I, Rama – A Review
When i first applied for reviewing I, Rama – Age of Seers, i was extremely excited. Religious literature narrated from the perspective of history has always interested me. The blurring lines between fact and mythology transform the mundane tales into an account of the past, making the subject even more alluring. This book by Ravi Venu stops short of being classified as an interesting read, despite having the potential to become one.
Ramayana is a revered book of Hindus. Hundreds of thousands of faithful people across the globe swear by the name of Ram. Originally composed by dacoit-turned saint Valmiki, this epic is treated as a way of life for many. Maryada Puroshottam Ram, as the venerated legend is known as, is the protagonist of the story. Chronicled towards the end of his life, the book takes us through his life of struggle and war for the establishment of reign of righteousness. However, being a third person narrative, it often bordered on being presumptive. Venu picks up the reins right at this point and tries to give us an insight into what really could have been the real tale.
This book is the first in a series of three, and begins at the time of Ram’s last days as king. The plot shuttles between the past and present and Ram narrates his tale to his brother Laxman, disciple Hanuman and twin sons, Luv and Kush. To give the touch of authenticity, the writer uses a style which befits that bygone era. Sometimes coming across as monotonous and bit too heavy, language of the novel is its biggest drawback.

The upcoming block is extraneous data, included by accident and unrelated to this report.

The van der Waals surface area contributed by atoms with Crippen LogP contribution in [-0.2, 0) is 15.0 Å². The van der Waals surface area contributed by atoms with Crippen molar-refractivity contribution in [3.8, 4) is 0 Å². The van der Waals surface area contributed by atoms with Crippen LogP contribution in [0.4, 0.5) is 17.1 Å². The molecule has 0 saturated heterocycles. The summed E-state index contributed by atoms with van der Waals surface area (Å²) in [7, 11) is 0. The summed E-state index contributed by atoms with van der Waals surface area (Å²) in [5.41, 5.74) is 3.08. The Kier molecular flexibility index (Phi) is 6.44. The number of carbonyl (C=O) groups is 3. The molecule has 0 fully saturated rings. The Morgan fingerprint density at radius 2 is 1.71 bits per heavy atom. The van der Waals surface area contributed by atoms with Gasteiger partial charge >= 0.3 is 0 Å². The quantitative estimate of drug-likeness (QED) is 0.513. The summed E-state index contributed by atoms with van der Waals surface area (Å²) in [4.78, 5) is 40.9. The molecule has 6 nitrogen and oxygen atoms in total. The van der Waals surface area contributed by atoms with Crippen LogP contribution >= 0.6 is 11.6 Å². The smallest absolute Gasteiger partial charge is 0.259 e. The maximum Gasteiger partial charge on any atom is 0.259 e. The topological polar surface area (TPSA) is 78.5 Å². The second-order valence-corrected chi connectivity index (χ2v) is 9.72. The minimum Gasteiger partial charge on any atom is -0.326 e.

One cannot help but compare this novel with Shiva trilogy. Mythology retold in amalgamation of fiction, the series by Amish Tripathi treats the narrative as a thriller. The excitement one felt while reading Meluha, is severely missed in this novel by Ravi Venu. I, Rama became more of a religious text, rather than a work of fiction.
Having said that, due credit must be given to the writer for coming out with this interesting idea of narrating the Ramayana from Ram’s perspective. The book has a clichéd rendition of the epic, which has been retold number of times already; but it has several surprise elements that differ from the original text. Kaikeyi for example has been portrayed as a lady of great might and knowledge. Small anecdotes here and there make the book a little engaging. Nonetheless, I failed to connect to the story. The pace was stagnant and severely lacked the punch and fluidity that a novel of this stature demands.
In conclusion, I can only suggest you to read the book to judge it as per your yardstick. And it would be my request to the author to present a narrative from the perspective of Sita, the most underrated character of the epic.